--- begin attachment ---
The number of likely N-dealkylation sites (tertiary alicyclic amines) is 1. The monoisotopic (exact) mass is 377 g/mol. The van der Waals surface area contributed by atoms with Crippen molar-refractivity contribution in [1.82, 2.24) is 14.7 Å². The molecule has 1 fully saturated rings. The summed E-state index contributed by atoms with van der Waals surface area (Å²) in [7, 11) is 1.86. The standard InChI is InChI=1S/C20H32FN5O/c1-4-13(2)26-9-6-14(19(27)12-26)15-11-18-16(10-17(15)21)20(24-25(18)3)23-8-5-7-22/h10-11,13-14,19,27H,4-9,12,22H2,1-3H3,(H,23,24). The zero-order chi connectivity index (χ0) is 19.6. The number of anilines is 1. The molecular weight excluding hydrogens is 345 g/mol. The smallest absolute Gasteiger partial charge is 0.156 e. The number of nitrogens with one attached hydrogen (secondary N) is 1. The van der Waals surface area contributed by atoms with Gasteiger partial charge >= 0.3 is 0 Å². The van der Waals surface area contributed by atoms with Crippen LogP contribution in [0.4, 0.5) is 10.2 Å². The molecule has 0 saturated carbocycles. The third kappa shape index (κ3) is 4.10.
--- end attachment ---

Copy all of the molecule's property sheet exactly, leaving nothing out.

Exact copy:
The number of likely N-dealkylation sites (tertiary alicyclic amines) is 1. The monoisotopic (exact) mass is 377 g/mol. The van der Waals surface area contributed by atoms with Crippen molar-refractivity contribution in [1.82, 2.24) is 14.7 Å². The molecule has 1 fully saturated rings. The summed E-state index contributed by atoms with van der Waals surface area (Å²) in [7, 11) is 1.86. The standard InChI is InChI=1S/C20H32FN5O/c1-4-13(2)26-9-6-14(19(27)12-26)15-11-18-16(10-17(15)21)20(24-25(18)3)23-8-5-7-22/h10-11,13-14,19,27H,4-9,12,22H2,1-3H3,(H,23,24). The zero-order chi connectivity index (χ0) is 19.6. The number of anilines is 1. The molecular weight excluding hydrogens is 345 g/mol. The smallest absolute Gasteiger partial charge is 0.156 e. The number of nitrogens with one attached hydrogen (secondary N) is 1. The van der Waals surface area contributed by atoms with Gasteiger partial charge >= 0.3 is 0 Å². The van der Waals surface area contributed by atoms with Crippen LogP contribution in [0.4, 0.5) is 10.2 Å². The molecule has 0 saturated carbocycles. The third kappa shape index (κ3) is 4.10.